DeFi Protocol Euler to Offer $1M Reward for Information on Hacker Behind $200M Exploit


Ethereum-based decentralized finance (DeFi) protocol Euler Finance is willing to offer a $1 million reward for information on the attacker behind its recent $200 million exploit.

Euler, which has been sending messages to the attacker since the exploit, said in a recent on-chain message to the exploiter that if 90% of the stolen funds are not returned within 24 hours, it will be launching a $1 million reward “for information that leads to your arrest and the return of all funds.” 

While Euler has tried to communicate with the attacker since the exploit, the attacker is yet to respond to that protocol at the time of writing.

Euler Hacked for $200M

On Monday, Euler suffered an exploit, resulting in attackers making off with nearly $200 million. The hacker was able to carry out the attack by using a flash loan function to exploit a bug in one of the protocol’s smart contracts. The exploiter stole various tokens, including 8.87 million DAI, 849 WBTC, 85,690 stETH, and 34.4 million USDC.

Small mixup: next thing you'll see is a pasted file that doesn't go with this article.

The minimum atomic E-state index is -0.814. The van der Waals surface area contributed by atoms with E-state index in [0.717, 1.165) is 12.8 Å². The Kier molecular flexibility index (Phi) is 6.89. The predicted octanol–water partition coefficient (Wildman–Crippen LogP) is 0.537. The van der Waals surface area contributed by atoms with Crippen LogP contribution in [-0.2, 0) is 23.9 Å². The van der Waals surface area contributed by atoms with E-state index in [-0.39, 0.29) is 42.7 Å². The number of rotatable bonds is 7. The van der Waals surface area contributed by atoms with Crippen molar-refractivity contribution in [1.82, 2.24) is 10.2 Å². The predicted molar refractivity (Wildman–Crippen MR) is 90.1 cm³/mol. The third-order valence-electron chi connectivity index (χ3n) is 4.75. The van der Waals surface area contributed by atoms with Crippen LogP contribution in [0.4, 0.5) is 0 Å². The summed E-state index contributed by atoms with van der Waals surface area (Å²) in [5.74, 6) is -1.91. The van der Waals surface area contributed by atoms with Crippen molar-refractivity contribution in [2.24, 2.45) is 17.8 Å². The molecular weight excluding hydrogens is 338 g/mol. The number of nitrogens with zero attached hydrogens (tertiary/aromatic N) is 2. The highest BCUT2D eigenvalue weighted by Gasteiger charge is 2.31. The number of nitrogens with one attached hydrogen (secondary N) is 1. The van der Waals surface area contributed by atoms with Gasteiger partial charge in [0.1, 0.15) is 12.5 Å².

According to a detailed analysis from blockchain security company Slowmist, the attacker executed the hack by using flash loans to deposit funds and then leveraged them twice to trigger the liquidation logic. The exploiter then donated the funds to the reserve address and carried out a self-liquidation to collect any remaining assets.

Slowmist explained that two major factors contributed to the success of the exploit. Firstly, the funds were donated to the reserved address without being subjected to a liquidity check, triggering soft liquidation. Lastly, the soft liquidation logic was triggered by high leverage, allowing the liquidator to obtain most of the collateral funds from the liquidated user’s account.

A Black Hat?

A well-known on-chain sleuth ZachXBT suggested that the attacker could be a black hat, thereby ruling out any chance of the protocol recovering the stolen funds by offering the exploiters a bounty.

According to ZachXBT, the exploiter is most likely the same person that recently exploited some random protocol on Binance Smart Chain (BSC) before moving the stolen funds from the proceeds through the now-sanctioned Ethereum mixer Tornado Cash.

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